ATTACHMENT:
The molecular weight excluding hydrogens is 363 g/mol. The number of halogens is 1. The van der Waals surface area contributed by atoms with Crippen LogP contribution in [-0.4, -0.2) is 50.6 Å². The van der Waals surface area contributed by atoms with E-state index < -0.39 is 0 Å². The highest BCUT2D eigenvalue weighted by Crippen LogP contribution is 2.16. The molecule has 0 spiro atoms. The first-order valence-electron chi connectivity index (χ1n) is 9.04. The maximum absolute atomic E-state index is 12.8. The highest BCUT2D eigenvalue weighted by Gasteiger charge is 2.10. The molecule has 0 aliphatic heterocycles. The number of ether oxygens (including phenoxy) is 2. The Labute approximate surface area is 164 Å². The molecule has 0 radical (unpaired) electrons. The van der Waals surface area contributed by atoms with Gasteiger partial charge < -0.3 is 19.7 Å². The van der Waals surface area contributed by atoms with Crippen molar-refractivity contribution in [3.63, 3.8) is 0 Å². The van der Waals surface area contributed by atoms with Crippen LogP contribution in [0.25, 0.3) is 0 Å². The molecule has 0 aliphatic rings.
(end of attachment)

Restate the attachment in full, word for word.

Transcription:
The molecular weight excluding hydrogens is 363 g/mol. The number of halogens is 1. The van der Waals surface area contributed by atoms with Crippen LogP contribution in [-0.4, -0.2) is 50.6 Å². The van der Waals surface area contributed by atoms with E-state index < -0.39 is 0 Å². The highest BCUT2D eigenvalue weighted by Crippen LogP contribution is 2.16. The molecule has 0 spiro atoms. The first-order valence-electron chi connectivity index (χ1n) is 9.04. The maximum absolute atomic E-state index is 12.8. The highest BCUT2D eigenvalue weighted by Gasteiger charge is 2.10. The molecule has 0 aliphatic heterocycles. The number of ether oxygens (including phenoxy) is 2. The Labute approximate surface area is 164 Å². The molecule has 0 radical (unpaired) electrons. The van der Waals surface area contributed by atoms with Gasteiger partial charge < -0.3 is 19.7 Å². The van der Waals surface area contributed by atoms with Crippen molar-refractivity contribution in [3.63, 3.8) is 0 Å². The van der Waals surface area contributed by atoms with Crippen LogP contribution in [0.25, 0.3) is 0 Å². The molecule has 0 aliphatic rings.